In part 1, I briefly touched upon the model of a graph, more specifically a Directed Acyclic Graph and that it may be helpful to us in thinking about a pipeline.<div class=sidenote>The DAG refers to a processing element as a `vertex` and a connection as an `edge`. These keywords already occupy space in our brains relating to 3d geometry so I will instead be refer to these by the more familiar terms `node` and `link` respectively.</div>
It would seem as though this is where this model falls apart.
The DAG is designed so that each
node must finish its computation prior to outputting any new information – so how can information flow from one artist to the next if at any point in time that information may reverse direction?
In an ideal world, Bob would instantly output no more and no less that what is required from him but unfortunately for Bob we live in the real world, which is messy, and in our messy real world we must expect the unexpected. We must plan for change.
Responding to Change
What we have just witnessed is called the waterfall model.
You may notice its correlation to the terms I’ve been using so far –
down-stream and indeed that is no coincidence.
The waterfall model was designed for an ideal world – but as just discussed, our world is far from ideal.
The Ideal Graph
How do you design a graph capable of passing data up-stream?
The answer is, you don’t.
In February of 2001, a group of 17 developers got together to form The Agile Manifesto. In this manifesto there were four values, one of which is of particular interest to us.
- Responding to change over Following a plan
An Agile Graph
Let’s have a look at how we can re-shape our thinking about a graph for production with the agile manifesto in mind.
Lets define a
branch as a sequence of
nodes. In order for change to find its place within a graph, we must reduce the time taken to get from input to output in any
branch of our graph; in short, less latency means more room for change.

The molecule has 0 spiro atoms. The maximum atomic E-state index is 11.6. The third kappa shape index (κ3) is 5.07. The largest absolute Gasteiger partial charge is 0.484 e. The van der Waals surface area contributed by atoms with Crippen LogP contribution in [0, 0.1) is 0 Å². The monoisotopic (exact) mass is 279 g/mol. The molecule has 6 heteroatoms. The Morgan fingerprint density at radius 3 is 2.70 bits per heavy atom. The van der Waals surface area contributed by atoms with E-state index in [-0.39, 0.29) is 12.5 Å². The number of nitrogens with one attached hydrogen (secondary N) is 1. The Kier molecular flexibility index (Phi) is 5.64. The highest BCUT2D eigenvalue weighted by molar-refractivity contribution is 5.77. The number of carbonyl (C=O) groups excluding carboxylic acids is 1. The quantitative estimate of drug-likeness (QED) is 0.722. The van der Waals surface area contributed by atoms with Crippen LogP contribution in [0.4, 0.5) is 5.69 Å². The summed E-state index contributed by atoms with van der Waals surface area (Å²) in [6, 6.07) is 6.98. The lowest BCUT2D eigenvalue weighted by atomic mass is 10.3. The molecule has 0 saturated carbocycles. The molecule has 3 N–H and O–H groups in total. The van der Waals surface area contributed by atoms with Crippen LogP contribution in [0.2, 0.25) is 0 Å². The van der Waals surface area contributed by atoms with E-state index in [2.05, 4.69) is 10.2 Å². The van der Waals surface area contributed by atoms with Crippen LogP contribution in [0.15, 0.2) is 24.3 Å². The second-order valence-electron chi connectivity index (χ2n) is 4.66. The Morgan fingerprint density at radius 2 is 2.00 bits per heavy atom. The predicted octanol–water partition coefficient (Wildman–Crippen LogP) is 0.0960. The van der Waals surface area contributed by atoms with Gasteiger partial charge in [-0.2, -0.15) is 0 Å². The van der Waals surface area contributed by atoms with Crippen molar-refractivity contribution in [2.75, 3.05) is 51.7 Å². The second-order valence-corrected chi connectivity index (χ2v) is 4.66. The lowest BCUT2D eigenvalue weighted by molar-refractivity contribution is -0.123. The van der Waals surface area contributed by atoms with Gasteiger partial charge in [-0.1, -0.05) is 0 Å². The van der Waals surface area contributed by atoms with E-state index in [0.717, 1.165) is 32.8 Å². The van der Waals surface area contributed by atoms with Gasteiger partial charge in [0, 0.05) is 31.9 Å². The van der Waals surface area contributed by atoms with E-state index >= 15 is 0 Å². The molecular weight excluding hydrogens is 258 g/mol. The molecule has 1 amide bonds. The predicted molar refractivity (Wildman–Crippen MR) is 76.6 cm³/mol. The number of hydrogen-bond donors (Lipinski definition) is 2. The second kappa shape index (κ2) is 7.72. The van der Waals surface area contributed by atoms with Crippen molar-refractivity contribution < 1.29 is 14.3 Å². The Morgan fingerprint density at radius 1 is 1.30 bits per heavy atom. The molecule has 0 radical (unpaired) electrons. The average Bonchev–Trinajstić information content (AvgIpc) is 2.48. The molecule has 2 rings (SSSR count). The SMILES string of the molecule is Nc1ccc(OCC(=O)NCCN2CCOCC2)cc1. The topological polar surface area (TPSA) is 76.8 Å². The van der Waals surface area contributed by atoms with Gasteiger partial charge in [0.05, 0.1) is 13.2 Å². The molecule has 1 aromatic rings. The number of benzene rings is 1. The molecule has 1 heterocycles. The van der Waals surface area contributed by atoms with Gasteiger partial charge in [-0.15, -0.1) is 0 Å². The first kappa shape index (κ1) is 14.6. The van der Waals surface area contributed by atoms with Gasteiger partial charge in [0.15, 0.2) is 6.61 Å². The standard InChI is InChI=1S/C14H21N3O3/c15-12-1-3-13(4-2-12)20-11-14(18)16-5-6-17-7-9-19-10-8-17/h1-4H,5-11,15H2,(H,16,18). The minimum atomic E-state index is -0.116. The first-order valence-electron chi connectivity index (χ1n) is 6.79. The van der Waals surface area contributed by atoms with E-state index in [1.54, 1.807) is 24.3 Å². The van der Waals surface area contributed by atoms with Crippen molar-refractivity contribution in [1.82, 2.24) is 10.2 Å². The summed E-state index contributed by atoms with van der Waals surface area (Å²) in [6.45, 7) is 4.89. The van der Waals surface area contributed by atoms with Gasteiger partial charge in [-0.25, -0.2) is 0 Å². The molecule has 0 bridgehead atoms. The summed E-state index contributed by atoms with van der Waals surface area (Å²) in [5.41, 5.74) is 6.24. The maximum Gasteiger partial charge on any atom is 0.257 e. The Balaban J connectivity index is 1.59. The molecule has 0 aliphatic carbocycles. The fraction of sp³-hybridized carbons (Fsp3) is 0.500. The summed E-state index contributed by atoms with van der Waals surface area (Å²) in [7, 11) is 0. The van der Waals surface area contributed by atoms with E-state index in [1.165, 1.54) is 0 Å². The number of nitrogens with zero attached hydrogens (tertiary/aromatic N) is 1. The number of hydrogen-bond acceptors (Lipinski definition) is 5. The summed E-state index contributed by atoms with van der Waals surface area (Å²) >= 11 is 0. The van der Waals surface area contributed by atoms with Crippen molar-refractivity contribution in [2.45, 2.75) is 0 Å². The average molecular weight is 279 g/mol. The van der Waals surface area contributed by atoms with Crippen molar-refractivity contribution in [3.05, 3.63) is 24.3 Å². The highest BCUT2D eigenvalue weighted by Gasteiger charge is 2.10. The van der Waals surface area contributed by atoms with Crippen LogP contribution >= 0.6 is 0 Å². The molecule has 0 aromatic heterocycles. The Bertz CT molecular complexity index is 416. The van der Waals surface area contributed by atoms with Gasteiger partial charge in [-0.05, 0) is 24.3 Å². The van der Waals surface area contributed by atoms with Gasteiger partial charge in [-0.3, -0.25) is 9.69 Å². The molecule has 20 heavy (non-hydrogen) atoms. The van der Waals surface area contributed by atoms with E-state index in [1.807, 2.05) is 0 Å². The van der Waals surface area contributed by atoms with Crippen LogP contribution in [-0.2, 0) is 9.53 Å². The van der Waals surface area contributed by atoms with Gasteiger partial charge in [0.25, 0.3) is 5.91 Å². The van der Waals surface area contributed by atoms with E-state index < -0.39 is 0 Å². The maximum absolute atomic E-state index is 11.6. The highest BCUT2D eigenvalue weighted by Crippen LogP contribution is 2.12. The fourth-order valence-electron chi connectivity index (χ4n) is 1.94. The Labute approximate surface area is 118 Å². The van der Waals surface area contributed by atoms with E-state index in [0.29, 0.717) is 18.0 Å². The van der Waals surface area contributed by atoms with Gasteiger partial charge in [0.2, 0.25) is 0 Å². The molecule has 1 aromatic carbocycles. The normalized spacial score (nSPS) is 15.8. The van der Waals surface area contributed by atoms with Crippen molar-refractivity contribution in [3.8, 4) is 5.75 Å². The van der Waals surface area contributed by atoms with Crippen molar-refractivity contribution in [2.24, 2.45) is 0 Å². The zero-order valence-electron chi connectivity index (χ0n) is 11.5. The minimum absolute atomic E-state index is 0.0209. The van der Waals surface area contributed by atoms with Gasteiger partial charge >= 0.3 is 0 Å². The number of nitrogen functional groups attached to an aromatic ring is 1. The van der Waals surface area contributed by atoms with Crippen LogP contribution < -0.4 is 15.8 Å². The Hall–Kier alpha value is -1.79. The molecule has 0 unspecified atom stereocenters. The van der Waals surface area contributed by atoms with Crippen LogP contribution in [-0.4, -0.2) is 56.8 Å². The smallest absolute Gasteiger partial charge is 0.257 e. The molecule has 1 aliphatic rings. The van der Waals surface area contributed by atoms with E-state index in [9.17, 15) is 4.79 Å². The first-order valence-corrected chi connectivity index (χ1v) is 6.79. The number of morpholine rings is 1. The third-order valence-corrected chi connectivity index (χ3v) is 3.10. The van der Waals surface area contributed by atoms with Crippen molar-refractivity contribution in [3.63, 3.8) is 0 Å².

Traditionally (i.e. in the waterfall-model), the output of each
branch must be completed prior to being sent back out. In a digital asset management pipeline however this may not be the most efficient way to go.
Consider Bobs recipient, John.
John is dependent on the output of Bob and John has signed a contract specifying that he will receive an
obj and output an
In a waterfall-enabled environment, John would not be receiving any information until the output of Bob is final.
But as we know, final is but a mirage.
What we would like to have happen, is for Bob to output partially finished information while still processing, so that John could begin his processing as soon as possible.<div class=sidenote>We want *partially finished* information while *still processing*</div>
The Holy Grail
[Working with a pipeline is like] rebuilding a plane mid-flight – Steve Lavietes of Imageworks from SIGGRAPH University 2013
This is where pipelines get their name for being colossal, ever-changing and hard-to-manage. This is where pipelines, and their architects, are truly put to the test.
In the the next part, we’ll dissect this last statement further and see how and if a pipeline really is all that colossal.
Stay tuned, thanks and see you in a bit.
- part 1
- Directed Acyclic Graph
- Waterfall model
- Data Upstream
- Pipeline illustration
- Design by contract
- URL UML
- Uniform Resource Locator
- Object Aggregation
- The Agile Manifesto